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Landlocked atlantic salmon in a large river-lake ecosystem: Managing an endemic, large-bodied population of high conservation value
Karlstad University, Faculty of Health, Science and Technology (starting 2013), Department of Environmental and Life Sciences (from 2013).ORCID iD: 0000-0002-3191-7140
Gammelkroppa Lax AB.
County Administrative Board of Värmland.
Karlstad University, Faculty of Health, Science and Technology (starting 2013), Department of Environmental and Life Sciences (from 2013).ORCID iD: 0000-0003-2220-1615
2021 (English)In: Canadian Journal of Fisheries and Aquatic Sciences, ISSN 0706-652X, E-ISSN 1205-7533, Vol. 78, no 6, p. 787-796Article in journal (Refereed) Published
Abstract [en]

Managing and conserving threatenedmigratory salmonid populations in large river-lake ecosystems is challenging not only because of the ecosystems’ large size, but also because there is often more than one anthropomorphic stressor. The River Klarälven - Lake Vänern ecosystem, situated in Norway and Sweden, is a large, highly modified ecosystem, home to a threatened, endemic, large-bodied population of landlocked Atlantic salmon (Salmo salar). With 11 dams, the salmon population has been maintained through extensive stocking and a truck and transport system for spawners. Here we review what we have learned about the salmon after 15 years of research, highlighting the major findings for each life stage. Our studies indicate that the salmon population is below carrying capacity, and we suggest measures to increase the number of spawners and downstream passage success. Habitat restoration to compensate for losses from former log-driving activities is expected to further increase carrying capacity. Re-establishing salmon in Klarälven’s upper reaches in Norway, while possible, is fraught with both ecological and legislative hurdles. Substantial long-termfunding is needed to foster co-management and ensure a sustainable fishery.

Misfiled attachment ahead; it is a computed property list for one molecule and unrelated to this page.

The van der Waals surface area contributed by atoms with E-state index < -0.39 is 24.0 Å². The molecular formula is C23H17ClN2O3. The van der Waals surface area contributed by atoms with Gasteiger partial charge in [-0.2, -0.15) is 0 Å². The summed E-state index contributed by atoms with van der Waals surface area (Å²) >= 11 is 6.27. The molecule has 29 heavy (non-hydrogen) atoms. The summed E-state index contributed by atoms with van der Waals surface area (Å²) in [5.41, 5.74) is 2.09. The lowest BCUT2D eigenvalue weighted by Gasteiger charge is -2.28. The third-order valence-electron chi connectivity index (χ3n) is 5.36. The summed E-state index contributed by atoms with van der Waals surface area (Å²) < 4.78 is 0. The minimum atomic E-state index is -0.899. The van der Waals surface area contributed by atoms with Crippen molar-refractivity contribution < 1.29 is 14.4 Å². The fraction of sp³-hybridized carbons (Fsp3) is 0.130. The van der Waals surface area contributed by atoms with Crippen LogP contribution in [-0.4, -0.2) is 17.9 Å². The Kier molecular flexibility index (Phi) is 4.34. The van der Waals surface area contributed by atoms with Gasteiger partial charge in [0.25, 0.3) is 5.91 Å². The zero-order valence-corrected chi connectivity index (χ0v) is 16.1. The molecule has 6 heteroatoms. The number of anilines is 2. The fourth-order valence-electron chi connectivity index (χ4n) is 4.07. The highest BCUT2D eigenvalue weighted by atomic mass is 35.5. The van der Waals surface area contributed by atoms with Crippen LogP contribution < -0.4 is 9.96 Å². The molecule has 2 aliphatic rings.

Place, publisher, year, edition, pages
Canadian Science Publishing , 2021. Vol. 78, no 6, p. 787-796
Keywords [en]
anthropogenic effect, conservation status, echinoderm fishery, endangered species, endemic species, fishery, fishery management, lake ecosystem, salmonid, sustainability, Klar River, Norway, Salmo salar, Salmonidae
National Category
Ecology
Research subject
Biology
Identifiers
URN: urn:nbn:se:kau:diva-85361DOI: 10.1139/cjfas-2020-0163ISI: 000672233700015Scopus ID: 2-s2.0-85107480203OAI: oai:DiVA.org:kau-85361DiVA, id: diva2:1577505
Available from: 2021-07-02 Created: 2021-07-02 Last updated: 2022-01-13Bibliographically approved

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